For the past six years we have been putting $ 500 a week into our son’s bank account to help him to save for a house deposit. Do we have to advise Centrelink when my husband applies for pension.
Superannuation is not assessed until the holder reaches pensionable age unless the money is held in pension mode. This means it will be taken into account when you husband applies for a pension unless you have moved it back to accumulation before then. Based on the information provided you have given around $ 156,000 to your son in the last six years. The last five years of those payments will be treated by Centrelink as a deprived asset and will be subject to deeming. You need to seek urgent advice about the best way to turn this money into a gift if you are happy with this. Gifting means it will be not assessed by Centrelink after five years – if it’s a loan, and left as a loan, it will be assessed for as long as the loan goes on.
My father bought shares prior to September 20, 1985 and therefore were exempt from CGT.
When my father passed away in 2009, my mother inherited the shares and the cost base was reset to the price on the day my father passed. Did the CGT exemption pass to my mother as well?
Does this process then repeat when my mother passes? That is reset to the date that she passes and CGT exemption also continues to those who inherit the shares?
Your mother would be deemed to have inherited the shares at market value on the date your father died, no CGT will be triggered unless she sells them. When she passes the cost base will remain the same as what it was when she inherited them. So no there is no reset to market value at the date your mother dies as they are now post 1985 assets. No CGT be payable by the beneficiaries of your mother’s estate – the CGT liability goes with the shares and is not payable until they are disposed of.
I have my own home, plus $ 600,000 in assessable assets made up of super and a holiday home. There is a mortgage of $ 200,000 for the loan I took to buy my own home. Can this be deducted from my assessable assets for Centrelink purposes.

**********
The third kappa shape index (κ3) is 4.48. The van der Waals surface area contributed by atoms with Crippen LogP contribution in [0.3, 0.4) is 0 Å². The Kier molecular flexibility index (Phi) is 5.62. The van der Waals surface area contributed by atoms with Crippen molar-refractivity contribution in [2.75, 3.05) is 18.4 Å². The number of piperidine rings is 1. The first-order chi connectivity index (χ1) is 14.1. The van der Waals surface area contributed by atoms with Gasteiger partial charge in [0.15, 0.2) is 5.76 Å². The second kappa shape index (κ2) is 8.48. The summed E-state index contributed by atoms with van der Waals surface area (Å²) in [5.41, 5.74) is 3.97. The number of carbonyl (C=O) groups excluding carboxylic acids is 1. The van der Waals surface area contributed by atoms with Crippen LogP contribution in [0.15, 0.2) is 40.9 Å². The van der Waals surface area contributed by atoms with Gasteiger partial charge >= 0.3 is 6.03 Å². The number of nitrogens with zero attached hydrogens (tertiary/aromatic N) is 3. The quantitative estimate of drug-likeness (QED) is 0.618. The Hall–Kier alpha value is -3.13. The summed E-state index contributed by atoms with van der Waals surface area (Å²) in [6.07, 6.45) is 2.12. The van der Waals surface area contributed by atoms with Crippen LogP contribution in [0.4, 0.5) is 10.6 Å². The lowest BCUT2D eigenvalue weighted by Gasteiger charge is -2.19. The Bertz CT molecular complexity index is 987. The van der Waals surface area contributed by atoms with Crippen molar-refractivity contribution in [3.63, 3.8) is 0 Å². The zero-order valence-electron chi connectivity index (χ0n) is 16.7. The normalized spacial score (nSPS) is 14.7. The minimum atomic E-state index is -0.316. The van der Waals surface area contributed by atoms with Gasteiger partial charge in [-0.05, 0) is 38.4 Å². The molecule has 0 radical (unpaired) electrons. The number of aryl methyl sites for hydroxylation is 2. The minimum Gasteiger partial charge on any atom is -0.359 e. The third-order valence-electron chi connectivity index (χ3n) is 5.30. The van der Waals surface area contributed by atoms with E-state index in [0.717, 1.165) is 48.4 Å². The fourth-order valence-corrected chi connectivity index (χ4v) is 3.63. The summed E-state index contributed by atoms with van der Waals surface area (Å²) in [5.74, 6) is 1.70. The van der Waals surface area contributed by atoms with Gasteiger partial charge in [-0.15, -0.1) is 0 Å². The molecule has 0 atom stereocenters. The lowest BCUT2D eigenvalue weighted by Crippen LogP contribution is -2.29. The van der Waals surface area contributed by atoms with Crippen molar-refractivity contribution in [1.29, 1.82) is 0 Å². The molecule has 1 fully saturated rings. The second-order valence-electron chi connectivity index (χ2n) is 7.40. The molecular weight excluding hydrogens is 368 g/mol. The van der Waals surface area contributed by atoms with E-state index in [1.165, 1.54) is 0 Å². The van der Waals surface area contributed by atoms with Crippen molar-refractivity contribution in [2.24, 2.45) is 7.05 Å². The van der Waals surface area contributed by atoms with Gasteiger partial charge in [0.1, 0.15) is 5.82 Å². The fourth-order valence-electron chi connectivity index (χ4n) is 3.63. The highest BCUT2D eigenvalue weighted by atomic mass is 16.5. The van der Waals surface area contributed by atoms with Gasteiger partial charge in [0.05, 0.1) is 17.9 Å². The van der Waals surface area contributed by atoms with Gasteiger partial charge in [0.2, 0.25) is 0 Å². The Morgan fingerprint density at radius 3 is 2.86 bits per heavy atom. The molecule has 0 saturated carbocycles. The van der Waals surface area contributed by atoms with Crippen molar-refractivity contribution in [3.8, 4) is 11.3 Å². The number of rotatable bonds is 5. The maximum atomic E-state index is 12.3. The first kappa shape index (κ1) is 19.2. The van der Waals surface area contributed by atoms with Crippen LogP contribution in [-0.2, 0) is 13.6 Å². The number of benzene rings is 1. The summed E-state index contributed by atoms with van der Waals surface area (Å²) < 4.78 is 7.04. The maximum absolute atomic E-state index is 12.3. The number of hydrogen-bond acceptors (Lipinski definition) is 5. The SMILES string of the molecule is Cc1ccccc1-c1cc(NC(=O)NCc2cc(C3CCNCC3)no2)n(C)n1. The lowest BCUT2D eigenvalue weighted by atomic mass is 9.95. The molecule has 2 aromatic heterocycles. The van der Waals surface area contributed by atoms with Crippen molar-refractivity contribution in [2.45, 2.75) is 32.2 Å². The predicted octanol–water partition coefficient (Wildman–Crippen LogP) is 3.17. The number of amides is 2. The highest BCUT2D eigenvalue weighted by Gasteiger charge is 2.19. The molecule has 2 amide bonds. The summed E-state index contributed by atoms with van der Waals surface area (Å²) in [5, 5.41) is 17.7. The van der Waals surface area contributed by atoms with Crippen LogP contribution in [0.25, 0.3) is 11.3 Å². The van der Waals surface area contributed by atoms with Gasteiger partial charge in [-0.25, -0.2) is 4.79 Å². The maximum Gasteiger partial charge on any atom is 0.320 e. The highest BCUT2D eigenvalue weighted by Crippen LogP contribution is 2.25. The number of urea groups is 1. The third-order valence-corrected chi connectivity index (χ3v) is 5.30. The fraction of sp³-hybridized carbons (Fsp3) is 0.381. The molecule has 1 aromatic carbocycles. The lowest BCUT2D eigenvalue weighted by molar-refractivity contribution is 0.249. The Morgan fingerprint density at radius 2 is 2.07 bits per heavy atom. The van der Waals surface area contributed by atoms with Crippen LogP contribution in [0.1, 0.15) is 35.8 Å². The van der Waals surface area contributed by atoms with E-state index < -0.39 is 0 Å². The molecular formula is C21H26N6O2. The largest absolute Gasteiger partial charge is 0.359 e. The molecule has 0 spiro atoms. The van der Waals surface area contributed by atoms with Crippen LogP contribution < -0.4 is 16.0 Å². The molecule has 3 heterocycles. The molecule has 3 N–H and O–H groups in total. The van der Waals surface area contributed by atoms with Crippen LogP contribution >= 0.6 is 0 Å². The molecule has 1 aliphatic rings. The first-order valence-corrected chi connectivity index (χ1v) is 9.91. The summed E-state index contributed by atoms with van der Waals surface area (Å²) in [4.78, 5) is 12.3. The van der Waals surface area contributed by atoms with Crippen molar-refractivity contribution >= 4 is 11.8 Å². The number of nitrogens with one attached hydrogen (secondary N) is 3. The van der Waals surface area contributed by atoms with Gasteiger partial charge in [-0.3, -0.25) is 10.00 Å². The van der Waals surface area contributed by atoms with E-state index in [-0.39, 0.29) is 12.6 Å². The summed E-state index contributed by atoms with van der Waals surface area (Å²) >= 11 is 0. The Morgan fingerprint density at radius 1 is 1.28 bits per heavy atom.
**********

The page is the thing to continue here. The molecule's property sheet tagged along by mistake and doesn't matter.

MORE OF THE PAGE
The loan can only be deducted from the mortgage asset but as the home was exempt, it cannot be offset against the value of the holiday home or any other assets. It would be a different matter if the loan was for the purchase of the holiday home and secured against the holiday home.
My four children, aged between 13 and 20, are all beneficiaries of an inheritance from their grandparents of approximately $ 200,000 each, to be held in trust (by me as trustee) until each of them attains the age of 25. I would like to see some positive return but mostly I want to ensure the fund is not depleted. Given the need for each individual trust to have a TFN and complete tax returns, can you please suggest the best investment vehicle for each child’s fund? The older children have part time jobs so would likely have a tax liability each year.
The simple solution would be an insurance bond. They are a tax-paid investment, with the bond fund paying tax of up to 30 per cent per annum on your behalf. Franked dividends can reduce the amount of tax paid within the investment bond.
Because the earnings accrue within the fund there is no assessable income to declare on anybody’s tax return each year, and if you hold them for ten years or more all proceeds can be redeemed tax-free. Furthermore, they can be transferred without triggering any tax consequences to individual grandchildren at a time you feel is appropriate. The grandchildren could then retain the bond or redeem it in whole or part.
It’s best to talk to a financial advisor, who can recommend a bond that suits your goals and your risk profile.
- Noel Whittaker is the author of Retirement Made Simple and numerous other books on personal finance. Email: email@example.com